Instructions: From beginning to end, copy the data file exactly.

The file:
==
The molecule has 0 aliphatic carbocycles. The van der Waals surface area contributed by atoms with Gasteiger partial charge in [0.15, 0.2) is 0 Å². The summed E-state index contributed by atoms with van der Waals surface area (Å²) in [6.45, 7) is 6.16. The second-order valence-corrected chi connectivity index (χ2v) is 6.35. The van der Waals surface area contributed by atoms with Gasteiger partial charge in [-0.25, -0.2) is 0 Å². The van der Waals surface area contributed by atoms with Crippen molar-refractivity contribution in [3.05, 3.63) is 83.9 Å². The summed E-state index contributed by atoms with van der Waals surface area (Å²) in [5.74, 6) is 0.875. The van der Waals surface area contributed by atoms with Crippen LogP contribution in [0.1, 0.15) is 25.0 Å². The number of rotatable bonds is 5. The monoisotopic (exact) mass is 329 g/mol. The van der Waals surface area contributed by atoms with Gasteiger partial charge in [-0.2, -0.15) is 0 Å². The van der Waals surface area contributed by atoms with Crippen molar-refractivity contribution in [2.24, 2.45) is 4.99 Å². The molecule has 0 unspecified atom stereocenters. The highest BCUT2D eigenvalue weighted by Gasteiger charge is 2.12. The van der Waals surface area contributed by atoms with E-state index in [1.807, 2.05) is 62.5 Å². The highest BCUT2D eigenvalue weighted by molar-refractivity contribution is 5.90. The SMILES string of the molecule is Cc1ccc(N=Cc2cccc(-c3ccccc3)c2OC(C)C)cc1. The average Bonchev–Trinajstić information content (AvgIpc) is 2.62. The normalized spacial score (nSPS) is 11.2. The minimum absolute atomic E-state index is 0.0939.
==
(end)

The molecule has 0 aliphatic carbocycles. The van der Waals surface area contributed by atoms with Gasteiger partial charge in [0.15, 0.2) is 0 Å². The summed E-state index contributed by atoms with van der Waals surface area (Å²) in [6.45, 7) is 6.16. The second-order valence-corrected chi connectivity index (χ2v) is 6.35. The van der Waals surface area contributed by atoms with Gasteiger partial charge in [-0.25, -0.2) is 0 Å². The van der Waals surface area contributed by atoms with Crippen molar-refractivity contribution in [3.05, 3.63) is 83.9 Å². The summed E-state index contributed by atoms with van der Waals surface area (Å²) in [5.74, 6) is 0.875. The van der Waals surface area contributed by atoms with Crippen LogP contribution in [0.1, 0.15) is 25.0 Å². The number of rotatable bonds is 5. The monoisotopic (exact) mass is 329 g/mol. The van der Waals surface area contributed by atoms with Gasteiger partial charge in [-0.2, -0.15) is 0 Å². The van der Waals surface area contributed by atoms with Crippen molar-refractivity contribution in [2.24, 2.45) is 4.99 Å². The molecule has 0 unspecified atom stereocenters. The highest BCUT2D eigenvalue weighted by Gasteiger charge is 2.12. The van der Waals surface area contributed by atoms with E-state index in [1.807, 2.05) is 62.5 Å². The highest BCUT2D eigenvalue weighted by molar-refractivity contribution is 5.90. The SMILES string of the molecule is Cc1ccc(N=Cc2cccc(-c3ccccc3)c2OC(C)C)cc1. The average Bonchev–Trinajstić information content (AvgIpc) is 2.62. The normalized spacial score (nSPS) is 11.2. The minimum absolute atomic E-state index is 0.0939.